Volkswagen Aims Bigger, Lighter Golf At US Market

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Volkswagen Golf was in some pretty intriguing company at the New York International Auto Show with fellow winners of the World Car of the Year Awards: Porsche Boxster as Performance Car of the Year, Jaguar F-Type as Car Design of the Year and Tesla S as Green Car of the Year.

But Volkswagen executives were more excited about the prospects of the seventh-generation Golf in the US market than about the North American debut of Golf 7 winning the World Car of the Year designation. The New York Auto Show award recognized the Golf, VW’s best-selling car worldwide, as the “car for everyman.”

Yet in America, Golf—while it’s been a workhorse for the Volkswagen brand for decades—isn’t accorded nearly the respect that it is globally. Volkswagen has begun a major push toward higher sales volumes in the US, but it has achieved significant gains already with new versions of its three other primary cars: Passat, Jetta and the Beetle.[more]

Now it’s Golf’s turn, and VW executives believe they have equipped the 2015 Golf, which goes on sale in mid-2014, with just the brand positioning and vehicle structure that will be required for Americans to give the subcompact hatchback a new look. Its German acronym is “MQB” (which stands for “moduler transverse matrix” in English), and it explains why the new Golf—which already is on sale in some other markets—is bigger and more spacious than the version it replaces.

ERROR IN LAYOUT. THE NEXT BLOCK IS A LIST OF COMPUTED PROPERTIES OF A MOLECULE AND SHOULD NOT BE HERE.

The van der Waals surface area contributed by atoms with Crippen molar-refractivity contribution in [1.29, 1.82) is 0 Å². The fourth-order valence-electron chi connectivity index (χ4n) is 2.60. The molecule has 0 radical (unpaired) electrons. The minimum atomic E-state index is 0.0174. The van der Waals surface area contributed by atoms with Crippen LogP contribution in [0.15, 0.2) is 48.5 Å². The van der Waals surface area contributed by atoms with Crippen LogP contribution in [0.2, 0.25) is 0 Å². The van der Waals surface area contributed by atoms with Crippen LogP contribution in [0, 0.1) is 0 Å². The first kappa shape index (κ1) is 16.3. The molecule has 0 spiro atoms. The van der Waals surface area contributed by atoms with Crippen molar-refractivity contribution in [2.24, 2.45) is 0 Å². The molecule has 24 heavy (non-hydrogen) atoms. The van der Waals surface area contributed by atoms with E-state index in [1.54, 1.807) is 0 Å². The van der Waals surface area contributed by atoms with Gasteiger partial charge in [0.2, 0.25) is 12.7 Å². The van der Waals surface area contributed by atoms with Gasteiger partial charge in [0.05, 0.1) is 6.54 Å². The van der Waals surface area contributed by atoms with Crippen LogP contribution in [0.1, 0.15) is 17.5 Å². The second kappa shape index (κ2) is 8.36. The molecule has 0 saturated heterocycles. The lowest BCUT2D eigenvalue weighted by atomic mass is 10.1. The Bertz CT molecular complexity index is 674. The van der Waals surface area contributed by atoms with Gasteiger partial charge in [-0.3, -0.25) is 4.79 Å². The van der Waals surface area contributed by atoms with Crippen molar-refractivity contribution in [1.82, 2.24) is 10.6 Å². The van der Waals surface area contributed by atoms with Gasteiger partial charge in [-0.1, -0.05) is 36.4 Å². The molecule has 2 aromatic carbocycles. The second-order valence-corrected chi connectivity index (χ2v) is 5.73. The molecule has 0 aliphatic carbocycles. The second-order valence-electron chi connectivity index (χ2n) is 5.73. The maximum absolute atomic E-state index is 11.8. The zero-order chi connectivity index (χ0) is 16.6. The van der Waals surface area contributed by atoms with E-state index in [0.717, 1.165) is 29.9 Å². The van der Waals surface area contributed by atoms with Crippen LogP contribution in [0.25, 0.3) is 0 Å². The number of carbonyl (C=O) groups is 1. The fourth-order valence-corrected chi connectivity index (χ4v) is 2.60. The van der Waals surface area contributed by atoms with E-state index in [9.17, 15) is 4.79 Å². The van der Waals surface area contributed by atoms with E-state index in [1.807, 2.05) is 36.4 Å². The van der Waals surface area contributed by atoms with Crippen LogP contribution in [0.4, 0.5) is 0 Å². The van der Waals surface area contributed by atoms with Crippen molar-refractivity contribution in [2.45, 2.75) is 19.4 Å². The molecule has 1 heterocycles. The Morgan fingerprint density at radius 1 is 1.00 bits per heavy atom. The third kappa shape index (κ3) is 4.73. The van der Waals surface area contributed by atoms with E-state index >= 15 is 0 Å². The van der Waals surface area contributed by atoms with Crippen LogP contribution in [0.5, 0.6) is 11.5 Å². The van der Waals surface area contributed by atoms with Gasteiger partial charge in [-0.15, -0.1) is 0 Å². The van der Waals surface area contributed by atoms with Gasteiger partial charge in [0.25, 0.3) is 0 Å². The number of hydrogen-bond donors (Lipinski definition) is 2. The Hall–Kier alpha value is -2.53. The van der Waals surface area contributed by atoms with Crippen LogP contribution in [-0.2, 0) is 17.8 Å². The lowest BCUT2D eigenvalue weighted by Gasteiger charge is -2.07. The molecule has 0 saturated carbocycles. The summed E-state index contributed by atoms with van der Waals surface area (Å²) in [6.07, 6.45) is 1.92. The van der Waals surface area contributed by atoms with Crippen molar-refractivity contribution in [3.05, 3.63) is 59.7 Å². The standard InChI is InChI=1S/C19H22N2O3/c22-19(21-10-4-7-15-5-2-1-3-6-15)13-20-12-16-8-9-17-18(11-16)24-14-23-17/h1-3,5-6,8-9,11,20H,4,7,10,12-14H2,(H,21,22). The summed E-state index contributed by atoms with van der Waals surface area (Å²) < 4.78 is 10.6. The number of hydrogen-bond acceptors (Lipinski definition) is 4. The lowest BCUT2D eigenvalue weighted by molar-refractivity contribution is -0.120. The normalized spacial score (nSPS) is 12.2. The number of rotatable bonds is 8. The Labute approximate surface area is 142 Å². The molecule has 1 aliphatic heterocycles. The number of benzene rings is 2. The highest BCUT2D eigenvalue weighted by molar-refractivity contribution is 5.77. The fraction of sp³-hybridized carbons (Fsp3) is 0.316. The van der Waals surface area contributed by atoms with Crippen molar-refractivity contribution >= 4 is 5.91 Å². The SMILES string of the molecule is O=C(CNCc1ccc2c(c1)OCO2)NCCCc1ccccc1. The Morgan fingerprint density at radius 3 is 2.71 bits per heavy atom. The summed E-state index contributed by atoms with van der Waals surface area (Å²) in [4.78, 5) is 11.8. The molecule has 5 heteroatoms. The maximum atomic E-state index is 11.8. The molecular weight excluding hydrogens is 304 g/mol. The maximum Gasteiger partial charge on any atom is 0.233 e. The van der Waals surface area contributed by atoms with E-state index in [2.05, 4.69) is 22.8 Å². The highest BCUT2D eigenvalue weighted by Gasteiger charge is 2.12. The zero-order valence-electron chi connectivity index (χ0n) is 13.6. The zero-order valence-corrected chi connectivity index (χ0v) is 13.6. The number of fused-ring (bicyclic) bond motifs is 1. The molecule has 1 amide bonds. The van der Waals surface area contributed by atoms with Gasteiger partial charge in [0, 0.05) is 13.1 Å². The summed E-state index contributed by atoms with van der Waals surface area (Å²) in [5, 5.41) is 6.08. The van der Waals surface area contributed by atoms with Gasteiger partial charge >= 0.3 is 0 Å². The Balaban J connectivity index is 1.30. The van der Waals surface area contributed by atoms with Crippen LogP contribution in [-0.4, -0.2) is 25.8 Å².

The new Golf body shell—revealed in a light show at the New York Auto Show, above—is 51 pounds lighter, and safer, thanks to extensive use of high- and ultra-strength steels and the weight optimization of components ranging from the seats to the air-conditioning unit. MQB architecture also has enabled Volkswagen designers to lend the car a “cab-backward” impression, meaning that it is proportioned like more expensive vehicles in which the hood is long and the passenger compartment is further back in the vehicle footprint.

“Golf will be the first car in the US market” with such an architecture, Rainer Michel, vice president of product marketing and strategy for Volkswagen AG, told brandchannel.

Like most other VWs in America, the new Golf also will be offered in a clean-diesel version that will continue to advance the gospel of diesel power in America that is being promulgated most heavily by Volkswagen and sibling brand Audi. About one-fifth of VWs sold in the U.S. in any given month already are powered by diesel.

“Our first goal is to introduce all our cars with diesel,” Michel told Forbes.com. Then, he said, VW has to help convince the millions of Americans who remain skeptical of diesel fuel because they have long memories of balky and dirty diesel-powered cars of a generation ago, because they don’t understand the fuel-economy and torque benefits of diesel power, or because they’re afraid diesel isn’t widely enough available at filling stations—though the fuel is available at roughly half of U.S. gasoline stations.

“There are people who would want it, but they’re not interested because they think, ‘You can’t get diesel fuel everywhere,'” Michel told Forbes.com. “We need to communicate to these people that the infrastructure is there.”

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